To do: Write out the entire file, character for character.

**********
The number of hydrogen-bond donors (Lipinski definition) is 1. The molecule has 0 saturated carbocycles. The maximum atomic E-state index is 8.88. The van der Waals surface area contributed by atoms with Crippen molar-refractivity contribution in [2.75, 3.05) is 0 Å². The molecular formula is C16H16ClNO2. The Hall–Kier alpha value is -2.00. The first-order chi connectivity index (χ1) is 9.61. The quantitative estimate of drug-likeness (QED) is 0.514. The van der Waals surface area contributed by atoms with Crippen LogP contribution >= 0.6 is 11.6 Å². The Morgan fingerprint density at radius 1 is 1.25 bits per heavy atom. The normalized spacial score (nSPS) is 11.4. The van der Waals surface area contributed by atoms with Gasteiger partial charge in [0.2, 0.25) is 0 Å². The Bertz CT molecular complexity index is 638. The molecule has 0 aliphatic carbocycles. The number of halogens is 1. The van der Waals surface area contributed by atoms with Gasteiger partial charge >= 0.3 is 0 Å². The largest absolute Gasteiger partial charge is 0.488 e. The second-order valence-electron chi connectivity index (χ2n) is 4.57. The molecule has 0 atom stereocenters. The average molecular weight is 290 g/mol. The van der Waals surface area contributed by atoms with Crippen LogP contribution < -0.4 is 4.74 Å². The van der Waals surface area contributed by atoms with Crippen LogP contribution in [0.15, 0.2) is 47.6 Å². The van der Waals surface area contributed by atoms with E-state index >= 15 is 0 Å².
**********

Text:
The number of hydrogen-bond donors (Lipinski definition) is 1. The molecule has 0 saturated carbocycles. The maximum atomic E-state index is 8.88. The van der Waals surface area contributed by atoms with Crippen molar-refractivity contribution in [2.75, 3.05) is 0 Å². The molecular formula is C16H16ClNO2. The Hall–Kier alpha value is -2.00. The first-order chi connectivity index (χ1) is 9.61. The quantitative estimate of drug-likeness (QED) is 0.514. The van der Waals surface area contributed by atoms with Crippen LogP contribution >= 0.6 is 11.6 Å². The Morgan fingerprint density at radius 1 is 1.25 bits per heavy atom. The normalized spacial score (nSPS) is 11.4. The van der Waals surface area contributed by atoms with Gasteiger partial charge in [0.2, 0.25) is 0 Å². The Bertz CT molecular complexity index is 638. The molecule has 0 aliphatic carbocycles. The number of halogens is 1. The van der Waals surface area contributed by atoms with Gasteiger partial charge >= 0.3 is 0 Å². The largest absolute Gasteiger partial charge is 0.488 e. The second-order valence-electron chi connectivity index (χ2n) is 4.57. The molecule has 0 atom stereocenters. The average molecular weight is 290 g/mol. The van der Waals surface area contributed by atoms with Crippen LogP contribution < -0.4 is 4.74 Å². The van der Waals surface area contributed by atoms with Crippen LogP contribution in [0.15, 0.2) is 47.6 Å². The van der Waals surface area contributed by atoms with E-state index >= 15 is 0 Å².